Taking the fall and getting back up: Doing the work to age well


Aging is an ongoing experience of limitation if you sit back and let it be.

I’m sitting here waiting for a friend to get out of surgery. She is in her early 70’s, a vibrant human being who appears and acts much younger. But age has come to visit. She tripped over some wires and broke her hip. She is well aware that this can lead to permanent disability and a shortened life span. She feels totally unprepared. It’s truly scary.

She has just come out of surgery and has been wheeled to her room. What’s on her mind? Her regret about not taking care of business and missed opportunities for fulfillment. Luckily she has a good doctor who has advised her that, with rehab, she is likely to make a full recovery. She considers this a wake-up call to address a number of things in her life.

How do you remain optimistic when you see the walls of life closing in on you? Frailty, memory issues and the loss of family members and friends amplify the perceived diminishment of self.

But you can be happy and fulfilled as you get older. Let us count the ways…

  1. Give other people the benefit of your wisdom. There is something to be said for living a long time. You have been through a lot in life and have had many experiences that you have learned from. Mentor a younger person who can benefit from your advice and guidance.
  2. Come to terms with your relationships to your friends and family. If you have a good relationship with everyone, great, no problem. But if you have struggled in some relationships, attempt to open up the lines of communication and make amends if necessary. Let go of whether they own up to their part in things. You have no control over other people’s thoughts and actions. Be glad that you showed up and owned up.
  3. See your friends and family members regularly even if you have to schedule time with them on your calendar. Go to family functions and put up with your brother’s noisy kids and your hard-of-hearing aunt. Remember they are not around forever and you may be the odd uncle in the corner someday yourself. Make special time for those who bring out the best in you. You know who they are.
  4. Stay active. Use it or lose it. Get out and be physical however you can. Dance, go to the gym, walk, row, do yoga. Exercise can be fun if you find an activity that actually excites you. See this as an extension of going out to play as a kid. You didn’t need anything to motivate you then, did you? If you have a physical disability seek out a class that is tailored to your needs.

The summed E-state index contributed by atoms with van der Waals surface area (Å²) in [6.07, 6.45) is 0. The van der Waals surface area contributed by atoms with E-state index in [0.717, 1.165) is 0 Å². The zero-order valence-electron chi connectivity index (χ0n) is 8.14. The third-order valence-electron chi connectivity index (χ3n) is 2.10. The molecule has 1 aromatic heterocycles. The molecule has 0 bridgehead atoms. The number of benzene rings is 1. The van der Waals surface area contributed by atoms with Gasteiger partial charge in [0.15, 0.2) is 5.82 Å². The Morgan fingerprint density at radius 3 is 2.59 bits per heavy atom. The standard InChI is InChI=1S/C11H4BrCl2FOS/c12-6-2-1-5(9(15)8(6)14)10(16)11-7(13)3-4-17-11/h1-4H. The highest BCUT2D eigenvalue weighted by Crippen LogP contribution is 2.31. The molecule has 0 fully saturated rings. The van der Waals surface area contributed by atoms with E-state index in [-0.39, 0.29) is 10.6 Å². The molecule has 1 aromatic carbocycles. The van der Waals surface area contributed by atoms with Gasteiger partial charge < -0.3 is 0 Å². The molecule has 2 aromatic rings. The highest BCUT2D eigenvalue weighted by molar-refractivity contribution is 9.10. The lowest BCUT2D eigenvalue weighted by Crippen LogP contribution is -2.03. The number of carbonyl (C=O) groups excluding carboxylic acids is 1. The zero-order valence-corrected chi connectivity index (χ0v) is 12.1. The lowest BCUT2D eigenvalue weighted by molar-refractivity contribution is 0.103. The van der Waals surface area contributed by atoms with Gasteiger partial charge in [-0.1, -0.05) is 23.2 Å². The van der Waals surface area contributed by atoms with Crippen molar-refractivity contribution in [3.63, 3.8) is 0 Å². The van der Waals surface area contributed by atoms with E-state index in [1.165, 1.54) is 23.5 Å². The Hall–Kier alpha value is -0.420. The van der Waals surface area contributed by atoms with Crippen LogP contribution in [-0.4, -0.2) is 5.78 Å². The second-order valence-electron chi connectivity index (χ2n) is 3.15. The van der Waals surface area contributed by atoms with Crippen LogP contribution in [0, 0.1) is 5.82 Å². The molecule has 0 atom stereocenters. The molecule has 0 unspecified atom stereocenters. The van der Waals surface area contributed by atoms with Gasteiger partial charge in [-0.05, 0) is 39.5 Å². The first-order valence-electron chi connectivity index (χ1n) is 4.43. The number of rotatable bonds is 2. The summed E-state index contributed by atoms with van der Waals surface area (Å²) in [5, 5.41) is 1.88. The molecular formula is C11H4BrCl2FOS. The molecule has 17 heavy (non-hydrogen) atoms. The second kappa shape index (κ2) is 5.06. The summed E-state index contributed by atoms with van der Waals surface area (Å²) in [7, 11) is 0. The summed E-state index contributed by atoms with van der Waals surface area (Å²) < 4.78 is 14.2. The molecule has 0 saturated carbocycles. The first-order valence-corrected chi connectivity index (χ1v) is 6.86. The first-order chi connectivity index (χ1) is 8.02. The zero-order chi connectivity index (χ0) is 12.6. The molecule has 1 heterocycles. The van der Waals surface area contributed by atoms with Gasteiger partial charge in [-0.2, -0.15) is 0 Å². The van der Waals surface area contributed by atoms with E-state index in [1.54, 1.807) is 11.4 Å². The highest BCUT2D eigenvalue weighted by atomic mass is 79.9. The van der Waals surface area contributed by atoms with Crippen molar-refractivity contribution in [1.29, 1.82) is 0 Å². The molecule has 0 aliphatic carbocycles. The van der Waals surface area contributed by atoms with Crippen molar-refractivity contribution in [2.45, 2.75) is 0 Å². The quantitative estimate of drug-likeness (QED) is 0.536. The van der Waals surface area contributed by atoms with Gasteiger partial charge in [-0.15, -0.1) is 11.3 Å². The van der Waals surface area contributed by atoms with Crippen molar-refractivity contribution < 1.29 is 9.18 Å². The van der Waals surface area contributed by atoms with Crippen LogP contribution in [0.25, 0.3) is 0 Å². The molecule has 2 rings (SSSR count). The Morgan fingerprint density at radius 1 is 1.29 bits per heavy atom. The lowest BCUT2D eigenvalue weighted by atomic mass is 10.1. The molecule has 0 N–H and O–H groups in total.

5. Consider moving closer to those who will be there for you in a pinch. This may or may not be your family members; living near or with good friends may be a better choice for some people. Be there to celebrate the good times and support each other in the bad times.
  6. Take up a new mentally stimulating activity, something that excites you but you’ve been putting off doing for awhile. Learn to tango. Learn a new language. Take up playing an instrument. These activities have been shown to be more effective in maintaining cognitive functioning in older adults than crossword puzzles, sudoku or online brain training.
  7. Most importantly, cultivate a positive attitude. Spend time at the beginning and the end of the day being grateful. Write down what you are grateful for. Email it to yourself so that you can look at it throughout the day. Consider starting a meditation practice. Develop your own affirmations at the end of your practice. Read something that inspires you.

Aging well is about preparation, acting in ways that make us happy and preserving this happiness as long as possible. There’s work for us to do. Let’s get to it.

Open your home to open yourself

open your home to open yourself

I know of a couple who have it all it seems: a house in the Hollywood Hills, an infinity pool, financial security, an intelligent daughter, great careers. They are a model couple in many respects. One person stays home and attends to the home front, the other has a high-powered role in Hollywood.

Recently this couple opened their home to another couple who were relocating from the east coast. This is when the picture began to change. The cracks in the relationship became more apparent. The presence of guests laid bare the problems this family was having behind closed doors. It was soon after this that things began to unravel for the couple; the difficulties and problems became obvious. The outcome for their relationship is uncertain at this juncture but they can no longer deny that they have work to do.`

The question is: Can your private relationship stand the scrutiny of others in the daily context of living? I would dare to say that inviting others into your home is the ultimate test of a relationship. You lay yourself bare; appearances are very difficult to maintain. You actually might discover that you have work to do where you thought you had none.

We have isolated ourselves from others so that we don’t have to rub up against our rough edges. When we enter their world or they enter ours our routines are upset. We discover how we have limited ourselves.

Because of this, I am becoming a fan of less privacy in order to discover and know ourselves. Living in the insular world of the couple or family prevents us from being who we fully are.

I would suggest that we stay with our friends more and use hotels less…